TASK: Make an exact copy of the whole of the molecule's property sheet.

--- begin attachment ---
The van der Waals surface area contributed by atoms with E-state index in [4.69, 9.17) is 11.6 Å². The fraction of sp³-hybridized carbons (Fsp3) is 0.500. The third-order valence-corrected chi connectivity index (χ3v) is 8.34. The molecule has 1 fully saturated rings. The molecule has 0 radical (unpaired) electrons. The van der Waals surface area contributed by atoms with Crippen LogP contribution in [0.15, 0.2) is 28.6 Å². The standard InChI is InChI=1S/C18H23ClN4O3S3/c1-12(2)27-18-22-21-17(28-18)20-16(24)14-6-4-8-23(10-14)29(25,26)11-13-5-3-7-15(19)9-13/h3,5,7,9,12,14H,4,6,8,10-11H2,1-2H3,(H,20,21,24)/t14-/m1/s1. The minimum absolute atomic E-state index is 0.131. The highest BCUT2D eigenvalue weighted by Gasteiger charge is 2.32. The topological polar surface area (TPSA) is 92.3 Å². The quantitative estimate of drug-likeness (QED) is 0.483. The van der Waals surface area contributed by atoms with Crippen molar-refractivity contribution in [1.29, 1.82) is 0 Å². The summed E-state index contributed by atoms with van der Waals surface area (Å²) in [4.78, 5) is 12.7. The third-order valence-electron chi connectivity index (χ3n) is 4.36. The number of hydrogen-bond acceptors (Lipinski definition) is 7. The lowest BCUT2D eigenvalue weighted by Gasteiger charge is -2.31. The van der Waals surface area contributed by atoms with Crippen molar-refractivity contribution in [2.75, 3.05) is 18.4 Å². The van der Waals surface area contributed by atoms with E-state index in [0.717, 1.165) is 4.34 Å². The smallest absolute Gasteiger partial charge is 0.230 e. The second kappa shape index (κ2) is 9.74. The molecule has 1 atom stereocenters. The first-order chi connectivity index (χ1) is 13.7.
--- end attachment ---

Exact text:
The van der Waals surface area contributed by atoms with E-state index in [4.69, 9.17) is 11.6 Å². The fraction of sp³-hybridized carbons (Fsp3) is 0.500. The third-order valence-corrected chi connectivity index (χ3v) is 8.34. The molecule has 1 fully saturated rings. The molecule has 0 radical (unpaired) electrons. The van der Waals surface area contributed by atoms with Crippen LogP contribution in [0.15, 0.2) is 28.6 Å². The standard InChI is InChI=1S/C18H23ClN4O3S3/c1-12(2)27-18-22-21-17(28-18)20-16(24)14-6-4-8-23(10-14)29(25,26)11-13-5-3-7-15(19)9-13/h3,5,7,9,12,14H,4,6,8,10-11H2,1-2H3,(H,20,21,24)/t14-/m1/s1. The minimum absolute atomic E-state index is 0.131. The highest BCUT2D eigenvalue weighted by Gasteiger charge is 2.32. The topological polar surface area (TPSA) is 92.3 Å². The quantitative estimate of drug-likeness (QED) is 0.483. The van der Waals surface area contributed by atoms with Crippen molar-refractivity contribution in [1.29, 1.82) is 0 Å². The summed E-state index contributed by atoms with van der Waals surface area (Å²) in [4.78, 5) is 12.7. The third-order valence-electron chi connectivity index (χ3n) is 4.36. The number of hydrogen-bond acceptors (Lipinski definition) is 7. The lowest BCUT2D eigenvalue weighted by Gasteiger charge is -2.31. The van der Waals surface area contributed by atoms with Crippen molar-refractivity contribution in [2.75, 3.05) is 18.4 Å². The van der Waals surface area contributed by atoms with E-state index in [0.717, 1.165) is 4.34 Å². The smallest absolute Gasteiger partial charge is 0.230 e. The second kappa shape index (κ2) is 9.74. The molecule has 1 atom stereocenters. The first-order chi connectivity index (χ1) is 13.7.